Any animosity between Cuban people and the United States lie solely with the two governments, not the ordinary, everyday people; at least not with Cubans.
When I visited Cuba, I never noticed any animosity from Cuban people when they realized I'm American. I remember people practicing their English with me, or simply shaking my hand saying, “nice to meet you!” In the worse case scenario, some would try to hustle me and get me to spend my money on them, considering their abysmal economy in relation to ours. This ridiculous trade embargo against Cuba only makes matters worse; not for the Castro government, but for every day people, including children who have no beef with the U.S.
Any animosity between Cuban people and the United States lies solely with the two governments.. Cubans love it when American visitors come to get to know their country, spend their money, and bring their t-shirts, CDs, and other American-style items they no longer need to give away. I was sorry that I didn’t bring more things to give away. A professional dancer gave me a free private salsa lesson because I gave him a jazz CD. The seven-year old child of a woman I developed a rapport with, high-fived me as though I gave him a $20 bill when I gave him a package of pencils, pens, and writing paper.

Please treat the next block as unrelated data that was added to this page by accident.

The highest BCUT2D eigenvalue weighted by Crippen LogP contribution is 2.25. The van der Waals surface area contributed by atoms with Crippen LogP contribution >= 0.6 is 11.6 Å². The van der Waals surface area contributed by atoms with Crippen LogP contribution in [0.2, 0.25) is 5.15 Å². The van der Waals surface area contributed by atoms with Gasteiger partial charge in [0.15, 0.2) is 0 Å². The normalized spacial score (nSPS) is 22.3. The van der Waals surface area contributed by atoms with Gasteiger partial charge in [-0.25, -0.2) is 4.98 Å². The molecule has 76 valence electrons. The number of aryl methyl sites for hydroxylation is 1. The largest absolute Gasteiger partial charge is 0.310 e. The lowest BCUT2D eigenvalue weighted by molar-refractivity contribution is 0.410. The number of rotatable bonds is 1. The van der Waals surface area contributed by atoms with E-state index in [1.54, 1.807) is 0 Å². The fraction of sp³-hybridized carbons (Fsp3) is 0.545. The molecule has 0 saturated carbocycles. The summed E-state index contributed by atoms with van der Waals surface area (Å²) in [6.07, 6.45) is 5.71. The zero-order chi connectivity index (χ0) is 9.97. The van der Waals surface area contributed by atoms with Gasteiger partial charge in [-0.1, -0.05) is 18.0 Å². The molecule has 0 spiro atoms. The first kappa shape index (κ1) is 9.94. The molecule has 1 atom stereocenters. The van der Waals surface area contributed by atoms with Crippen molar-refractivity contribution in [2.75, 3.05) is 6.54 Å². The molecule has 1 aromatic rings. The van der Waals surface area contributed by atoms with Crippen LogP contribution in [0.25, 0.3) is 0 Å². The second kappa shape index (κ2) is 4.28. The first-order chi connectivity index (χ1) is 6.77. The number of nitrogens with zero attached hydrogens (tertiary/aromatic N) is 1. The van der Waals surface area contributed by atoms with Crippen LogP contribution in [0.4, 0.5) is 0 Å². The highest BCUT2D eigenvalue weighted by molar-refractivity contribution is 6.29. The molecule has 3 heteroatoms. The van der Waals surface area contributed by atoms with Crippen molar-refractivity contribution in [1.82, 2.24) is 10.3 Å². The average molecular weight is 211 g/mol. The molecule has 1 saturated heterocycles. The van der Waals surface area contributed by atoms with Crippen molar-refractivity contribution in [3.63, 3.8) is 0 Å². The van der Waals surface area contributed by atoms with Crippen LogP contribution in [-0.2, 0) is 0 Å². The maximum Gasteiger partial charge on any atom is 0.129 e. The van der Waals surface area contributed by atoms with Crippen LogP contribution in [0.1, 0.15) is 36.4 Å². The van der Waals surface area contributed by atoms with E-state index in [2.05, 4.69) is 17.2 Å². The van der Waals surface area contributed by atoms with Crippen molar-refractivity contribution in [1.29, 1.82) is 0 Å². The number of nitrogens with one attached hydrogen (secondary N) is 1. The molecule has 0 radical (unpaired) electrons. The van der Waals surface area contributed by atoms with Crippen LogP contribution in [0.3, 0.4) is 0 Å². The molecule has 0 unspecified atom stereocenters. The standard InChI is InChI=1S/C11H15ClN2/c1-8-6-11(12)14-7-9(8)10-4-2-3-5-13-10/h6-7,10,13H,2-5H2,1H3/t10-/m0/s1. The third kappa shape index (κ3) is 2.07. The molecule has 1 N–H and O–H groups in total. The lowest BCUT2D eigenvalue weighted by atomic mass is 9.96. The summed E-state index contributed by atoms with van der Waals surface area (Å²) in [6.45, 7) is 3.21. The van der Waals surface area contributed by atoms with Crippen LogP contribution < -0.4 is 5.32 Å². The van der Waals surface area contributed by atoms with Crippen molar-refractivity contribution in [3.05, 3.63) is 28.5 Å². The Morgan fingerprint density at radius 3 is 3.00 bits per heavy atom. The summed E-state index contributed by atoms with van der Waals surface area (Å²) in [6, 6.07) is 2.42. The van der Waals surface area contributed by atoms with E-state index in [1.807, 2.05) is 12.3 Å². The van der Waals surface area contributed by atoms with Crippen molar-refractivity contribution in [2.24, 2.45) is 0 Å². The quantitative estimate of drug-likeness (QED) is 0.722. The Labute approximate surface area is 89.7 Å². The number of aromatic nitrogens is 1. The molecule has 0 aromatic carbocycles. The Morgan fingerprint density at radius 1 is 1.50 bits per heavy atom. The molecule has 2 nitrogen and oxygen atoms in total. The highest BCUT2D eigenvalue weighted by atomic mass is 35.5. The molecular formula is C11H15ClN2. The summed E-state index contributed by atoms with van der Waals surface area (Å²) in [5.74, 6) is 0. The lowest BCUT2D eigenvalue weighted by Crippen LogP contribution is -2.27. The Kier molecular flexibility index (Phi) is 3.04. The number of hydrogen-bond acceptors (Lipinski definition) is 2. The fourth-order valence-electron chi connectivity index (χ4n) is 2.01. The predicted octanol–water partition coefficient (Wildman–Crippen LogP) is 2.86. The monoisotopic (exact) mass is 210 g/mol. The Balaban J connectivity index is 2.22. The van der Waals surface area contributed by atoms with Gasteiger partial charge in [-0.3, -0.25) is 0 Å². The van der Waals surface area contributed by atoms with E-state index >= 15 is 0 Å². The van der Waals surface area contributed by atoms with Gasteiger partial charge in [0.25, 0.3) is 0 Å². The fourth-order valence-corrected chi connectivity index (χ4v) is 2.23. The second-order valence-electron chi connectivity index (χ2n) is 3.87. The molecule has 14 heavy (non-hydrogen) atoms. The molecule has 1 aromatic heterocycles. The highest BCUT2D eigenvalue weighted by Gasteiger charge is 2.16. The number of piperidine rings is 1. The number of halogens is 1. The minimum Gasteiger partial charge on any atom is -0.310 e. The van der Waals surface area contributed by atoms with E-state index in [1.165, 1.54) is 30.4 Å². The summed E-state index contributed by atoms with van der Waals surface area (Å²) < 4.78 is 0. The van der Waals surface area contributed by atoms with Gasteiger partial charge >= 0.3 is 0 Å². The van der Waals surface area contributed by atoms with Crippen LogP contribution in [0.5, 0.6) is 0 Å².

Almost everyone in this Spanish-speaking city of Havana wore English-speaking t-shirts like it’s a fad. I remember meeting a woman on the malecón (the waterfront) wearing a New York Knicks jersey, and I shouted to her in Spanish, HEY, THAT'S MY TEAM :-) She looked at me bewildered as it turned out that she did not know what she was wearing. I just hope that when this political riff-raff is over between the US and Cuban governments, that Cuban people do not become too Americanized. The island has much to offer in terms of culture, which attracts people, like me, from all over the world.